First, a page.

The Edmond Sun

Opinion

January 31, 2014

Ignoring the elephant inside the room

OKLA. CITY — In 1940 as Jimmy Durante headed to the door of Coleman’s Restaurant in Calabash, North Carolina, he turned to 28 year old Lucy and with a smile said, “Good Night, Mrs. Calabash.” For the rest of his life, until his death in 1980, every Durante appearance ended with his trademark phrase, “Good night, Mrs. Calabash, wherever you are.”

As with most entertainers who rose out of vaudeville, Durante’s style included repetitious skits and catchwords, not only phrases, but also songs and mannerisms. His famous “Ah-cha-cha-cha-cha” and self-references to his own nose as the “Big Schnozzola” always brought the house down.

In addition to his “Inka Dinka Doo” skit, one of Durante’s most popular routines originated in 1935 when he appeared on Broadway in the play, Jumbo. In the play, Durante was working for a cash-strapped circus that had more creditors than customers. When the sheriff appeared to seize the assets of the circus, Durante attempted to save his beloved pachyderm, Jumbo, by removing the animal from the circus grounds. As Durante led Jumbo across the stage, the sheriff asked, “Where are you going with that elephant?” and Jimmy responded with the immortal line, “What elephant?”

The skit was performed repeatedly by Durante for years after the Broadway show had closed and from the first day that the audience laughed at the elephant that Jimmy Durante desperately wanted to be invisible, “the elephant in the room” has been a metaphorical idiom for an obvious truth that is either being blatantly ignored or goes unaddressed. Unfortunately, Oklahoma’s K-12 educational system has two elephants in the room, unfair evaluation and a disgraceful lack of funding.

Faced with a debate over how to improve our schools, the dialogue has been hijacked by partisan division and destructive rhetoric.

Forces whose goal is to undermine public education pit parents against teachers and instructors against administrators. Standardized testing mandates rob students of a broad and enriched education. A culture of high stakes testing and antagonistic demoralization robs gifted and talented teachers of their spirit to serve our children.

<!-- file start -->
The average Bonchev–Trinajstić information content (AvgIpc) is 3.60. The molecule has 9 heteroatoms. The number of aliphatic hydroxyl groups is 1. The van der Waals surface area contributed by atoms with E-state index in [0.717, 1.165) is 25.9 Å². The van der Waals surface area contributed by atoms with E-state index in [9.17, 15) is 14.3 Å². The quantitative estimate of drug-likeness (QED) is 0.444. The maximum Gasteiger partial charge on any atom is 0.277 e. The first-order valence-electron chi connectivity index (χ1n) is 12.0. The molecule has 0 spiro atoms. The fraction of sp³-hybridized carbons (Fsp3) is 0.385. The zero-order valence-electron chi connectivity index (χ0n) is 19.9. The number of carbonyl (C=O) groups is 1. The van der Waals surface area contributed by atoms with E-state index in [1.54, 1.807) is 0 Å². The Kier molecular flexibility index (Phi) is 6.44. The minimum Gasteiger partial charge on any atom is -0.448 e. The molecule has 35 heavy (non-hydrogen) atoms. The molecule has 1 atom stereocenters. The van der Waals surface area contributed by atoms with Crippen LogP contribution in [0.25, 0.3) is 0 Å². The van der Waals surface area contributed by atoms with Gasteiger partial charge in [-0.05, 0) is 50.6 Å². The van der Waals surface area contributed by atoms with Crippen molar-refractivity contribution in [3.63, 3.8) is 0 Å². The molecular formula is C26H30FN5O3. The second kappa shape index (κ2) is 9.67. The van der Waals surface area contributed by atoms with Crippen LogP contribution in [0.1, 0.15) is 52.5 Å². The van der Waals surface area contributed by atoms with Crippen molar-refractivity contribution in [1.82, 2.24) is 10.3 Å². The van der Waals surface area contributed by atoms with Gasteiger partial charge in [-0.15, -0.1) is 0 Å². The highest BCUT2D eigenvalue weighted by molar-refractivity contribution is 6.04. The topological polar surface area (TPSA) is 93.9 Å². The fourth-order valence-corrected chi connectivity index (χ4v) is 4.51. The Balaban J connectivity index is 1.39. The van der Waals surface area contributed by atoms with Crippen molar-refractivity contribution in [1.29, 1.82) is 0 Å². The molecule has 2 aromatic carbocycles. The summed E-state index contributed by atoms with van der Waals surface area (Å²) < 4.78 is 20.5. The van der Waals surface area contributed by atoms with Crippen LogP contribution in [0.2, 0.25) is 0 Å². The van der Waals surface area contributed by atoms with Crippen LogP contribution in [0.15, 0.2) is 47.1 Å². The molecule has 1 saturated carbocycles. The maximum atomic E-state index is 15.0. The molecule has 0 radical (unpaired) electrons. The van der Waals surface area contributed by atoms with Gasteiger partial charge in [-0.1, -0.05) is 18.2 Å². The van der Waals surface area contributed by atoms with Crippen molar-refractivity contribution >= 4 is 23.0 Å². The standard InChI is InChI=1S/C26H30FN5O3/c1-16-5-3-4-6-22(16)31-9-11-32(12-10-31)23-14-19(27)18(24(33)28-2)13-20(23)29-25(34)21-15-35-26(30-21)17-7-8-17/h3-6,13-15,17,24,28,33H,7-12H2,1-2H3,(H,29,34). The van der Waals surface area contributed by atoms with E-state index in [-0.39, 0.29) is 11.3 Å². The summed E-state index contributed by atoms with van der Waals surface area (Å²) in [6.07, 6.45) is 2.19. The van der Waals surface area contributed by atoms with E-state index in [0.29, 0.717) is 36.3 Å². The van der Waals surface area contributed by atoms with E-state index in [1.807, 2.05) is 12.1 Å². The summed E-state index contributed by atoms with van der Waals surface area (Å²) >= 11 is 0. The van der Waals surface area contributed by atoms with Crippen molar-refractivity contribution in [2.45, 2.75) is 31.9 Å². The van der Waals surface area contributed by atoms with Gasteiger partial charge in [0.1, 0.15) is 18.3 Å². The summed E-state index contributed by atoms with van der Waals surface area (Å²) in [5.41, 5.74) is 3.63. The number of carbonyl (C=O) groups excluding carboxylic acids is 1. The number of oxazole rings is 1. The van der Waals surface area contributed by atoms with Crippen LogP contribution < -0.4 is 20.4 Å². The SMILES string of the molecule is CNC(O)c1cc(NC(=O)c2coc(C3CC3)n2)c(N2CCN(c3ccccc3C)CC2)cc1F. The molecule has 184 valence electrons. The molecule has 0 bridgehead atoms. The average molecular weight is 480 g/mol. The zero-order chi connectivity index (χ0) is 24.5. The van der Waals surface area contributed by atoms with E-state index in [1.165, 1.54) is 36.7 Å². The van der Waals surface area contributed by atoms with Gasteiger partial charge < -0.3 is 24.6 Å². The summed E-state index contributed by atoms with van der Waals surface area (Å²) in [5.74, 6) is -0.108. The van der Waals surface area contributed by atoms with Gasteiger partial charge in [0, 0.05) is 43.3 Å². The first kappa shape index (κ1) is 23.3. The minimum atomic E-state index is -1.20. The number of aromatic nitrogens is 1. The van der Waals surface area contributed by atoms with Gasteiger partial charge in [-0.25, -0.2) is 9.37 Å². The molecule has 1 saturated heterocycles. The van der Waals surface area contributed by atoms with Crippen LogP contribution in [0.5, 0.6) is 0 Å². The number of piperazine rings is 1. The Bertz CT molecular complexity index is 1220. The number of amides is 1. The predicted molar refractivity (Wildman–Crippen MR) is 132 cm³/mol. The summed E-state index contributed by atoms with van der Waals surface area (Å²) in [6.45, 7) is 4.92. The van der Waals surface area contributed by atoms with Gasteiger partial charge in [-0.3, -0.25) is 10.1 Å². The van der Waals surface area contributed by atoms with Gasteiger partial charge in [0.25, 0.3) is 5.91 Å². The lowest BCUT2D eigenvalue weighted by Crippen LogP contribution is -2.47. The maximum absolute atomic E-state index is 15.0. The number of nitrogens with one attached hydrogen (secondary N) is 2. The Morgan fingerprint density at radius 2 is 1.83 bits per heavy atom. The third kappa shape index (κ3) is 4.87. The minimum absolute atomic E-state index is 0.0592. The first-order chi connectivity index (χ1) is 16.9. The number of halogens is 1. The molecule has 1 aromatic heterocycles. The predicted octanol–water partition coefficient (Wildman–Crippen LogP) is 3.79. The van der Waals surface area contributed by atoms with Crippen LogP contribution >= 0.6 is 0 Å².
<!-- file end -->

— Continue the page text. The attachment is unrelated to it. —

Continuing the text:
Eliminating high stakes and non-stop standardized testing will eliminate the need to “teach to the test” and help improve our educational system. The result will be that Oklahoma’s quality teachers would be able to provide a more complete learning experience to their students. Remember, teachers are not afraid of evaluation or accountability. They want the public to know what they do and how well they do it.  Oklahoma’s teachers simply want to be assessed in a way that accurately reflects the job they are doing.

While Oklahoma’s public schools are performing as well or better than schools in other states that are comparably funded, that is like being proud of receiving the highest D in the class. In other words, Oklahoma students are “blowing the socks off” students from other states that are also in the bottom funding tier. That is not good enough for my children and grandchildren and it is not good enough for my neighbor’s children or grandchildren.

State aid funding for Oklahoma’s schools has not recovered from 2008 levels. In fact, the K-12 budget has decreased by $224 million, more than any other state, over the past 5 years while the student enrollment has increased by more than 32,000. A new study by the Center on Budget and Policy Priorities validates the existence of the draconian cuts and focuses on dollars used directly in Oklahoma’s K-12 classrooms. According to the study, an estimated $810 per student is cut each year, mostly affecting teacher salaries and shrunk school budgets.

The elephant does not stop there. OPI also released numbers regarding Oklahoma’s student-teacher ratio.

Class size limits in place since 1990 have been suspended because schools cannot afford to meet them.

There is strong evidence that smaller class sizes promote student achievement — particularly in the early grades and for low income students. Many schools are cutting teaching positions to cope with budget cuts. Statewide, the number of students per teacher has increased from 13.7 in the 2007-08 school year to 16.0 in 2010-11.

Get the facts. Engage in the debate. Be vocal. Hold your elected representatives accountable. Let them know your priorities. Jimmy Durante and Ms. Calabash may both be gone, but the next time you see an elephant in the room, tell it that you want our children’s education properly funded.

REP. DAVID PERRYMAN, D-Chickasha, may be reached at 405-557-7401 or email him at David.Perryman@okhouse.gov.

1
Text Only
Opinion
  • RedBlueAmerica: Is parenting being criminalized in America?